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Grinding Out A Winning Edge For Olympic Skiers
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Grinding Out A Winning Edge For Olympic Skiers

Grinding Out A Winning Edge For Olympic Skiers

Grinding Out A Winning Edge For Olympic Skiers
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  • <iframe src="" width="100%" height="290" frameborder="0" scrolling="no" title="NPR embedded audio player">
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Gallery: Making Sense Of The Snow

The relatively warm and wet weather that is causing concern for organizers and athletes on the eve of the Winter Olympics comes as no surprise to American Zach Caldwell.

The cross-country-ski technician has spent 2 1/2 winters at and around the Olympic course near Whistler, British Columbia, quietly taking stock of the snow and weather conditions. Caldwell has been trying to figure out the best way to grind the undersides of cross-country skis so that Americans ski fast — even in the worst conditions for speed.

Zach Caldwell cleans off the stone he uses to imprint patterns on skis.

Zach Caldwell uses a piece of plastic to clean the grinding stone that embeds patterns on cross-country skis. Blake Jorgenson/Aurora for NPR hide caption

toggle caption Blake Jorgenson/Aurora for NPR

The grinds are etched by a diamond-cutting tool that cuts a nearly invisible pattern of angled lines on the bottom of a ski. But the best patterns to use depend on the weather.

In conducting their research, Caldwell and an assistant have tested more than 6,000 combinations of grinds and skis and snow and weather conditions. It's been an exhaustive search for the perfect patterns to fit the kinds of conditions cross-country athletes are likely to encounter at this specific winter games.

No other Olympic team, including the home-snow Canadians, has been testing and grinding on location for so long, Caldwell says.

"In my experience, it's entirely unique. Here we have the opportunity to be very specific," Caldwell says. "Because here, the [grinding machine] is close enough to the venue that we can be grinding skis the night before a race, we have the ability to respond in an extremely specific way to the conditions that are coming."

Challenging Conditions

Caldwell ended up near the Olympic cross-country venue when his wife became a coach of a Canadian youth ski-training program. He left a thriving ski-grinding business in Vermont, trucked his $75,000 grinder to their new home in Squamish, British Columbia, and approached the U.S. ski team — which provided about $60,000, a donated pickup truck and a volunteer to help with the testing.

All that gives the American skiers some home-field advantage in one of the world's most maddening climates for skiing.

"If you were in an environment where the prevailing storm system is incredibly moisture-laden and then passes over an ice field and crystallizes to a very, very sharp level and then falls into the 100 percent humidity near-freezing conditions, you have a very challenging situation, where there's a lot of moisture and very sharp, crystalline snow," Caldwell says.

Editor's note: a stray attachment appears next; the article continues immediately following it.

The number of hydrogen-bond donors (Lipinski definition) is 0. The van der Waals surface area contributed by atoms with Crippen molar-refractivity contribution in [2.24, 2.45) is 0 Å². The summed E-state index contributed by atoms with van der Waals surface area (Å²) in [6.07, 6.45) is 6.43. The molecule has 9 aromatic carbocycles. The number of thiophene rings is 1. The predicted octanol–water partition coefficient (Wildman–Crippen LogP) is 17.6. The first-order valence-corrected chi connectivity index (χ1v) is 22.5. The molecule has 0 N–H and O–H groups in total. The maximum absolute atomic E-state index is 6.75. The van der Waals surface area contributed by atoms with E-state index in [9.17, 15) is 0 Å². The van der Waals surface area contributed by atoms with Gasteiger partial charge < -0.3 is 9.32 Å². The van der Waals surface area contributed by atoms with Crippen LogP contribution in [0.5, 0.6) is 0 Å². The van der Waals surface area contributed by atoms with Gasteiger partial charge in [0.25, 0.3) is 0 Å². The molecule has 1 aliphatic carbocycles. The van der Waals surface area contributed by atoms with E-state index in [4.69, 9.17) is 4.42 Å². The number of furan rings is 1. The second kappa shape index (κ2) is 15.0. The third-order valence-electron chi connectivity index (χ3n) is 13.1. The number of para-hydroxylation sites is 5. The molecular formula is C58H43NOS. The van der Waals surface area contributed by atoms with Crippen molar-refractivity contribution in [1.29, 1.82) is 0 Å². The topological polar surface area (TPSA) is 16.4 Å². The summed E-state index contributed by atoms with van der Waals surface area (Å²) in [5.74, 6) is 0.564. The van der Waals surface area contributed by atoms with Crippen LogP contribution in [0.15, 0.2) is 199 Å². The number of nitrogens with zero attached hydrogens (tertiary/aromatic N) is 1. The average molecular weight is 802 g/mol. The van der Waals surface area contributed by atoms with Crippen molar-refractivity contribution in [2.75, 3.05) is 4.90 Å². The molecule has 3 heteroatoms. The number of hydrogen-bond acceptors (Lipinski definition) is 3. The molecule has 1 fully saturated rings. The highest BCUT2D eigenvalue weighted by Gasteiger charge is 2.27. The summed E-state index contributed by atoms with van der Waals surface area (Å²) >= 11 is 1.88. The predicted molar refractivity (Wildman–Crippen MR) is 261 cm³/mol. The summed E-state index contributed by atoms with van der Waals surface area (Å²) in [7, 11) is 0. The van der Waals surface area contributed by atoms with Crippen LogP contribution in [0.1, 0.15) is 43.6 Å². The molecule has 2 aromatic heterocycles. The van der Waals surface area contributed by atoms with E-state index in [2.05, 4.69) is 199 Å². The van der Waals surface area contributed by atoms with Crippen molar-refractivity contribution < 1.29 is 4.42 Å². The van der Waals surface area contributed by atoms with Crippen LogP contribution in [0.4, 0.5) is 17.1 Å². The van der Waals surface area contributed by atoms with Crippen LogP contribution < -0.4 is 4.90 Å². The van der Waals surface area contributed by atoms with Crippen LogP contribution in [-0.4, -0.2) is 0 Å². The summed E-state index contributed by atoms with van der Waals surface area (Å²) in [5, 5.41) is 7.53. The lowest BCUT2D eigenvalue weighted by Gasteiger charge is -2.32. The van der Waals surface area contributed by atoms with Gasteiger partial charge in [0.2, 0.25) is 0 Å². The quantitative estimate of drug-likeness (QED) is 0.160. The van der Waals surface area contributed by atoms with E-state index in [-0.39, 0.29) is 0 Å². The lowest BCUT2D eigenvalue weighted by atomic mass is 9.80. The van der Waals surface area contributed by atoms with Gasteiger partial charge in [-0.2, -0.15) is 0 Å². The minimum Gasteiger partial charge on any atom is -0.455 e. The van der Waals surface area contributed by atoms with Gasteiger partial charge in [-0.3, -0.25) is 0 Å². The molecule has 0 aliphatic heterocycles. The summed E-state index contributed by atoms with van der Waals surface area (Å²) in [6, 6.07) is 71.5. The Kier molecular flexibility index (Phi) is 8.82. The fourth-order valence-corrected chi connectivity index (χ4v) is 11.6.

And those are the conditions he is dealing with in Whistler.

The sharp snow crystals tend to grab skis that glide over them, and the heavy moisture creates friction between ski and snow. The right patterns ground into the base of a ski can dissipate the gripping effect of the crystals and moisture, allowing the skier to glide more quickly.

Finding the right patterns is elusive because the conditions in this marine climate change quickly and can mix sun, rain and snow — all at the same course on the same day.

"I see a lot of confused faces around here, and I know I spent the first year here really making skis slow. The snow acts in ways that are really contrary to expectation," Caldwell says. "Frankly, we get our butts kicked if we don't learn the snow that's local to the area."

'The Difference Between 15th Place And First Place'

To learn the snow and the response of different grinds, Caldwell and ski tester Eric Nielsen set up speed tests on a snowy hill in Whistler. That effort is worth it, Caldwell says, because the right grind on the right skis on the right skier in the right conditions can shave significant time over the course of a race.

"I'm talking about the difference between 15th place and first place," Caldwell says. "In the right conditions ... there will definitely be people taken off the podium because their skis aren't good. No one's going to win the race because of the skis, but there are people that are gonna lose because their skis are bad."

And the U.S. Nordic ski team wants every edge it can get. The team hopes to win the first American medals in the sport in 36 years. Given recent World Cup success for several skiers, cross-country skiing is considered one of the possible breakthrough sports for the U.S. team.



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